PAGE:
by Liz Jansen
Saturday is Valentine’s Day and love is in the air. One need look no further than the relationship between motorcycle and rider to glimpse what is as close to a perfect relationship as there is. It has to be. Aside from the initial passion that attracts us, learning to work together is a matter of survival. Follow these tips to enjoy robust relationships all year long!
We affect many lives beyond our own. A single act of kindness is remembered forever. Conversely, actions of others, a momentary lapse of judgment, an unexpected curve, construction, detours, or even weather can dramatically change our course.
As living beings on this earth, we share a common spirit and a common source of power. Allowing ourselves to accentuate our differences—gender, age, culture, or values—separates us. Looking for what we have in common creates harmony and strengthens us all.
Motorcycles are non-judgmental, accepting, and open to new experiences. Following their example can teach us much about co-creating harmony in relationships.
- Accept people the way they are. Bikes don’t judge, discriminate, or ask you to change who you are. There are also many unique kinds of bikes. None is intrinsically better, but each is better for a specific type of ride and rider. Likewise, each person has distinct attributes and qualities and is equipped for a specific purpose. It may not fit with your interests, but that doesn’t make their role any less significant than yours. Respect who they are, even if you don’t like them. It will encourage them to do the same.
- Give everyone a fair chance. A motorcycle will go with anyone. If it’s not a fit for the rider, that’s another issue, but the bike is willing to give it a go. Obvious safety issues aside, it’s an important lesson in learning to go beyond the superficial and not make assumptions.
- Lighten up. Within the bounds of safety, don’t take yourself and others so seriously. There’s no doubt that life can be challenging, but a healthy sense of humor diffuses a lot of negativity.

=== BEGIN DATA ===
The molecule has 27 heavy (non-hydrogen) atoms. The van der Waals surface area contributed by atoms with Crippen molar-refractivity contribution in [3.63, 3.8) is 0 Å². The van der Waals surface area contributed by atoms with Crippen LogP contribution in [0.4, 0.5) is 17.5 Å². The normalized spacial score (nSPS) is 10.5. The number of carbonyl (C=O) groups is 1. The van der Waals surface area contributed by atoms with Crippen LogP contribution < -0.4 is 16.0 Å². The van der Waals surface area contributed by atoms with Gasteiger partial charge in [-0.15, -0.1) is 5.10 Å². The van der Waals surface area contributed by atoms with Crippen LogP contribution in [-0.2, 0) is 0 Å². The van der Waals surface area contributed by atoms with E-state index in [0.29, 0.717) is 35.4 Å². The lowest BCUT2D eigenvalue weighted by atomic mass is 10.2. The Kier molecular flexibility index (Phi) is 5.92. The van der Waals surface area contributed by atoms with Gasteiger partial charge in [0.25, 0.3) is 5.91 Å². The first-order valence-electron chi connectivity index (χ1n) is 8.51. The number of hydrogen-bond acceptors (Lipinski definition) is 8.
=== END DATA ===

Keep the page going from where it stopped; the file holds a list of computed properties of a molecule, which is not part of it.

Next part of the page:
- Ride your own ride. Trying to make a big touring bike work through off-road trails creates risk, stress, and discord. Do what you are meant to do. Operating with authenticity makes all your relationships that much more harmonious.
- The less a bike has to carry, the less you alter it and accessorize, the less the chance of something going wrong. While regular maintenance is a must, minimizing the time necessary for upkeep opens up more time for enjoying the ride and the experiences it brings. The less any relationship has to deal with, the easier it is to enjoy it too.
- Try new things. Motorcycles don’t balk if their rider wants to take them off the beaten path. This is where the best experiences are—where you meet new people and discover new possibilities. One chance meeting can set off a whole chain of unexpected positive events.
- Accept where you are. Bikes stay where they’re put until it’s time to move on. You are right where you are meant to be in this moment. Open your eyes to the people around you and the situation you’re in. There are gifts and opportunities waiting for you.
- Be who you are. A bike doesn’t change who it is because of the rider. Sure, the rider can customize and make alterations, but the starting point, and the attraction to the rider, is the basic bike. In life, you attract people with similar interests and perspectives. If you’ve put up defenses or false fronts, how are they supposed to see who you are? You’ll only attract those who fit the faux you.
- Don’t take things personally. A bike isn’t offended if you don’t like its color, style, or brand. It’s not meant to appeal to everyone, and there will be someone it attracts. It’s not personal. If it’s not a fit, it’s not a fit. Move on. You won’t like everyone and everyone won’t like you.
- Love yourself first. If you don’t love who you are, why should anyone else love or respect you? If a motorcycle breaks down, it also lets down its rider. Taking care of who you are is the first essential step of being of service to others.
Wisdom learned from the road increases with each mile, whether it’s done on a motorcycle or on your life’s path. Unlocking the door to who you are is the key to co-creating harmonious relationships with yourself, your life partners, your coworkers, and your community.
Purchase the entire ebook Life Lessons from Motorcycles—75 Tips for Enjoying Robust Relationships available for any e-reader. $2.99.
photo credit: True Love via photopin (license)